magnaverde home.


Dark Walls for a Sunny Room
A south facing room is a good place to use dark walls and strong colors. Here, spruce green complements a number of different reds.  The curtains were dark green satin and the American Empire daybed in front of the windows was covered in a red & gold damask.  The red leather chairs came from a bankrupt hotel and the mirror--from an 1890's mansion--covers a blocked-up window. The advantage of a room like this is that you don't have to worry about matching colors.  And it's easier to change your decor if you're not locked into a set color scheme.  The red sofa in this room had come from a yellow room and moved into a blue room when it was time for a change. All I had to do was paint, as you can see below.


Same room, new decor. 
One of the most striking rooms I ever saw was a stair hall created by the Scottish architect Charles Rennie Mackintosh that was exhibited at the Art Institute of Chicago a few years ago.  Given a tiny space having no natural light, Mackintosh defied the convention of using  pale colors to 'enlarge' a room. Instead, he went as dark as possible-all black.  The only light came from a small panel of back-lit yellow glass set into the wall  below the stairway.  The reflections of that dim light glinted off the black enamel and the gilt-framed pictures on the opposite wall, and made an extremely rich effect out of simple materials.  Soon after I saw that room, I redid my green room.  Flat black walls, satin black trim and high gloss black floors made a perfect backgroud for the bird's-eye maple furniture.  On sunny winter days, the copper-pink wool rug cast a wonderful rosy glow onto the ceiling and anyone in the room.  Dark colors don't have to mean dark rooms.


Chicago Minimalism
In a room similar in size to the black room, I went the other way, with a minimal style and an all-gray palette.  This apartment, on Chicago's Lake Shore Drive, had an amazing view of the lake, the park, and six miles south, the towers of downtown silhouetted against the vast gray Chicago sky.  Any attempt at 'decorating' would have been doomed.  Nothing could compete against a view like that, so that what I used. Nothing on the walls, nothing at the windows, as close to nothing as I could get in the way of furniture.  And, nothing was better than to sit and watch the lights of cars slowly snaking their way up the Drive in the Chicago dusk.  In such a simple room, qualities of light and air take on an importance they can never have in a conventionally decorated space.  The play of sun on empty walls, the pink haze at sunset that lay like a blessing on the city, the glitter of moonlight on the lake were all the decoration this room needed.  Sometimes, what you leave out is more important than what you put in.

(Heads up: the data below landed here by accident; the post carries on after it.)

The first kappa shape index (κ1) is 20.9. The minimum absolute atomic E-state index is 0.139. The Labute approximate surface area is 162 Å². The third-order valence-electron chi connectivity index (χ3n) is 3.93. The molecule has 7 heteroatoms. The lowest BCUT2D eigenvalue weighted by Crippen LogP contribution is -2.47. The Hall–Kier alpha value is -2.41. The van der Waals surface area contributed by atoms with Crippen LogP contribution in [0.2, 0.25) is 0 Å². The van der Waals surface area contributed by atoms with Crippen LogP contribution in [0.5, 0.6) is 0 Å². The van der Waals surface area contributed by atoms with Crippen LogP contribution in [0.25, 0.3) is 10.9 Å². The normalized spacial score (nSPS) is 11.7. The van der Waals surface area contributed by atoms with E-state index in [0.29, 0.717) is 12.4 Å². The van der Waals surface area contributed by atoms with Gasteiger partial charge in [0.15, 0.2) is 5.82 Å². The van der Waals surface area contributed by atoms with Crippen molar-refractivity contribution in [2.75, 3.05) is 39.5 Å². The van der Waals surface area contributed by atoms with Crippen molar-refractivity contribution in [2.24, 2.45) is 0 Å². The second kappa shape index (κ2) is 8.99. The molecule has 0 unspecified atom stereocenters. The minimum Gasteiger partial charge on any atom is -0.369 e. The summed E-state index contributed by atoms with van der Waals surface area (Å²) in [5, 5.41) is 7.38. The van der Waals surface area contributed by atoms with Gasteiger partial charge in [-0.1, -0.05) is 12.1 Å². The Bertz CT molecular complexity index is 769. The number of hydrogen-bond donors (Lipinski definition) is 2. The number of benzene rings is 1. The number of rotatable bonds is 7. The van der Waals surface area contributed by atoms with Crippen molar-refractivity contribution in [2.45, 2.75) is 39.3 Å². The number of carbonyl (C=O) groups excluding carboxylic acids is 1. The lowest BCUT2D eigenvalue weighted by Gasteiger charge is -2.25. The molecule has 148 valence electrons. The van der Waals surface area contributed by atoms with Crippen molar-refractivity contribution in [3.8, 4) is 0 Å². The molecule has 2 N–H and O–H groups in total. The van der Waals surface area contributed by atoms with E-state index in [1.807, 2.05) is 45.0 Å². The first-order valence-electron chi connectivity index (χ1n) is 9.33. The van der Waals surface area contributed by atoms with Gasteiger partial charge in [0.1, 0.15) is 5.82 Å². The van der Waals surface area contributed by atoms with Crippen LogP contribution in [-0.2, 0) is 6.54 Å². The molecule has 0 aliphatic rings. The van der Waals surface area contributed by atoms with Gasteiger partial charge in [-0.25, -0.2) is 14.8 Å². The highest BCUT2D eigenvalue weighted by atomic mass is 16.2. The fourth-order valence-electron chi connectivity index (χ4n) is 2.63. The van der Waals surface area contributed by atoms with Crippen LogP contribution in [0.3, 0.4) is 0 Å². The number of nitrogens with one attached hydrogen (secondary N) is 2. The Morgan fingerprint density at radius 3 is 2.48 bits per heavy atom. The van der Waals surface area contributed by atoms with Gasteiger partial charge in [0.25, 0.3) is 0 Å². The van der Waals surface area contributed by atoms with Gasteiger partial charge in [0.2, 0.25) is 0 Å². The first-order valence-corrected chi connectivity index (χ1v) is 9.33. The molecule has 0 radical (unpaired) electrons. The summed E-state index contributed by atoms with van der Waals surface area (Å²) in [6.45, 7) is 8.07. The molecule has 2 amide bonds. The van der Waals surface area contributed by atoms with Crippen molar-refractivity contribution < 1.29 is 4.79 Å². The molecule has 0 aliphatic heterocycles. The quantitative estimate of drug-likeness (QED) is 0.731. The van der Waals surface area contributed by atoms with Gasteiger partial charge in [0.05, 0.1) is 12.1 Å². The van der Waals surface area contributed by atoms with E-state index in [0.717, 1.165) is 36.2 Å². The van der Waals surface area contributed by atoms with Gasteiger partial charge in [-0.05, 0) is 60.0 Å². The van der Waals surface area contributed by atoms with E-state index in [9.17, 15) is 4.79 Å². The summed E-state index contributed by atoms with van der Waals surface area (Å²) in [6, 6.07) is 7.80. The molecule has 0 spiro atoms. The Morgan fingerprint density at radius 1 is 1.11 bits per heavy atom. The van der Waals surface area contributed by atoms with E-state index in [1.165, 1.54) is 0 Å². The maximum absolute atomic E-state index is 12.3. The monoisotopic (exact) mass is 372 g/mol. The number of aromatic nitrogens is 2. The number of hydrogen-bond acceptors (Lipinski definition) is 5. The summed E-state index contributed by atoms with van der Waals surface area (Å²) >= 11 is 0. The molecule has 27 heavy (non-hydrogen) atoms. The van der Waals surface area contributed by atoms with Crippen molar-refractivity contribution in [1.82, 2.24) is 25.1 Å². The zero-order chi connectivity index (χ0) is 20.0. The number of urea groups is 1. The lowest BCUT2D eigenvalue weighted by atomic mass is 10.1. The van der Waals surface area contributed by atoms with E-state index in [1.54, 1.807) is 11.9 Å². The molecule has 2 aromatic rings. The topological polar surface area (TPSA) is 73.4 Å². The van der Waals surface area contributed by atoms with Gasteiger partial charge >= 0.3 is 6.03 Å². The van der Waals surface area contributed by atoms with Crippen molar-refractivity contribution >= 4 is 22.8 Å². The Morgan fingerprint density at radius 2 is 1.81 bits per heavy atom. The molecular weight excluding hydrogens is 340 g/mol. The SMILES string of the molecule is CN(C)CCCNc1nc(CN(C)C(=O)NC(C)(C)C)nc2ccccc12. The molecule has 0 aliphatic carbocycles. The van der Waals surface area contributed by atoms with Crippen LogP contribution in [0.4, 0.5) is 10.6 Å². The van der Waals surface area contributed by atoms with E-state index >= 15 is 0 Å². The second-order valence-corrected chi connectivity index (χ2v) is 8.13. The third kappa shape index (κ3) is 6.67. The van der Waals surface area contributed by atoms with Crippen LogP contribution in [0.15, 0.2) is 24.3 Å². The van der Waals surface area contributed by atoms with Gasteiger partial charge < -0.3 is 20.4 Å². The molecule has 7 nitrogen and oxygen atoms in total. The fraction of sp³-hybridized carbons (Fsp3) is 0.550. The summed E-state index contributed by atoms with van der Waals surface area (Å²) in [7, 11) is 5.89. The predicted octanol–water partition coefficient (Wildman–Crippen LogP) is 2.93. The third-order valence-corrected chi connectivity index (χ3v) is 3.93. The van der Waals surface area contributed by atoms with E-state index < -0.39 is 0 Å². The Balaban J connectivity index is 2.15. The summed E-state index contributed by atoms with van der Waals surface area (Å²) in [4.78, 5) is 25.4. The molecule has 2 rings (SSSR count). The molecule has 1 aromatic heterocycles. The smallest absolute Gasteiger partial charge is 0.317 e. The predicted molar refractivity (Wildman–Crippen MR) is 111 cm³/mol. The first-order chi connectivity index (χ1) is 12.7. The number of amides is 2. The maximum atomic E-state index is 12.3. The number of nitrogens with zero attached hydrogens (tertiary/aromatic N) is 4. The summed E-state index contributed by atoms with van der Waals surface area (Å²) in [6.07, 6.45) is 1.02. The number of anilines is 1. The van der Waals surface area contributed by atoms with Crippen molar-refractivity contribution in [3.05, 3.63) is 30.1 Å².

If You Have Lemons....
This was one of the dingiest rooms I had ever seen.  It might have once been nice, but by the time I saw it, all that was left of the original room was the cast iron tub.  The original lavatory--the top of it, anyway--was out back being used as a planter.  Its replacement was a particleboard vanity.  The walls were covered with cheap paneling, pressed board covered with a picture of wood.  It had to go.  But it was only a rented apartment, so new walls were out of the question.  I gave everything a single coat of primer, and replaced the vinyl-coated wire shelves with some home-made wooden shelves I found in the musty cellar when I moved in.  One had a heart with the names LuLu&Ted.  I felt LuLu&Ted deserved a better fate than mildew, so I gave them a coat of paint, and put them up.  I did the same with the top of a Victorian dresser I found in the attic. This was years ago, before anybody heard of Shabby Chic, and everybody hated it.  Go figure.

An Art Deco Fantasy
What can you do when you're stuck with a bathroom suite that's still in good shape, but it's a color last in fashion during the Eisenhower administration?  Some people say use a lot of neutrals, but all that does is make the color stand out even more, because it's the only thing that's going on.  Besides, who said a bathroom should be neutral? Instead, why not try the opposite approach, and have a little fun?  Here's a scheme I designed for a room with dusty peach fixtures that had to stay.  Here I show the room with black Vitrolite on the walls-mostly so i could show off my rendering skills--but it would be almost as effective with a dado of black enamel.  The stenciling job is very basic, and it's just a matter of finding a deeper, richer version of the fixtures' color to use for your walls.  Believe me, with a scheme like this, no one will be talking about your fixtures, anyway.







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